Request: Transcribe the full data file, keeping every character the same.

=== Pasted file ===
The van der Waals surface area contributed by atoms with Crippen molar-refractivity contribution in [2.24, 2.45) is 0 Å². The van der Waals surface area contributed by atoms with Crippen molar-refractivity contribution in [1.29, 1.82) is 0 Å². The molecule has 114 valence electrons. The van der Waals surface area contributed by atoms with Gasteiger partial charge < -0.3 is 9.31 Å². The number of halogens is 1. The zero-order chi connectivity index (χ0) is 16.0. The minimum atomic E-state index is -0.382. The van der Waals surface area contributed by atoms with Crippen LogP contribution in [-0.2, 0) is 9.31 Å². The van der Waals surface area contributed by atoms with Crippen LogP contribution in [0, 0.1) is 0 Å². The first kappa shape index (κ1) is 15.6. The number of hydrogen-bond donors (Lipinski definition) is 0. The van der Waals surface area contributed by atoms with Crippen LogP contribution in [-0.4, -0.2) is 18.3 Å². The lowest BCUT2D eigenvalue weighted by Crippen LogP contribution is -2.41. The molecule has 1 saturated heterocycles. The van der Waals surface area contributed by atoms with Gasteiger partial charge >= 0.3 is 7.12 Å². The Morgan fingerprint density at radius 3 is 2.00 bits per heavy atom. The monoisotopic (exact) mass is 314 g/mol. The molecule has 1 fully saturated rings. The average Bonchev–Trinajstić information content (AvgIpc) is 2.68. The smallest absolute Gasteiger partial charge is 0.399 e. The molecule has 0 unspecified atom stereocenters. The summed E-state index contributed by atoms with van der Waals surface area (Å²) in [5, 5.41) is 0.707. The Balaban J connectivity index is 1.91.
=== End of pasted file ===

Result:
The van der Waals surface area contributed by atoms with Crippen molar-refractivity contribution in [2.24, 2.45) is 0 Å². The van der Waals surface area contributed by atoms with Crippen molar-refractivity contribution in [1.29, 1.82) is 0 Å². The molecule has 114 valence electrons. The van der Waals surface area contributed by atoms with Gasteiger partial charge < -0.3 is 9.31 Å². The number of halogens is 1. The zero-order chi connectivity index (χ0) is 16.0. The minimum atomic E-state index is -0.382. The van der Waals surface area contributed by atoms with Crippen LogP contribution in [-0.2, 0) is 9.31 Å². The van der Waals surface area contributed by atoms with Crippen LogP contribution in [0, 0.1) is 0 Å². The first kappa shape index (κ1) is 15.6. The number of hydrogen-bond donors (Lipinski definition) is 0. The van der Waals surface area contributed by atoms with Crippen LogP contribution in [-0.4, -0.2) is 18.3 Å². The lowest BCUT2D eigenvalue weighted by Crippen LogP contribution is -2.41. The molecule has 1 saturated heterocycles. The van der Waals surface area contributed by atoms with Gasteiger partial charge >= 0.3 is 7.12 Å². The Morgan fingerprint density at radius 3 is 2.00 bits per heavy atom. The monoisotopic (exact) mass is 314 g/mol. The molecule has 1 fully saturated rings. The average Bonchev–Trinajstić information content (AvgIpc) is 2.68. The smallest absolute Gasteiger partial charge is 0.399 e. The molecule has 0 unspecified atom stereocenters. The summed E-state index contributed by atoms with van der Waals surface area (Å²) in [5, 5.41) is 0.707. The Balaban J connectivity index is 1.91.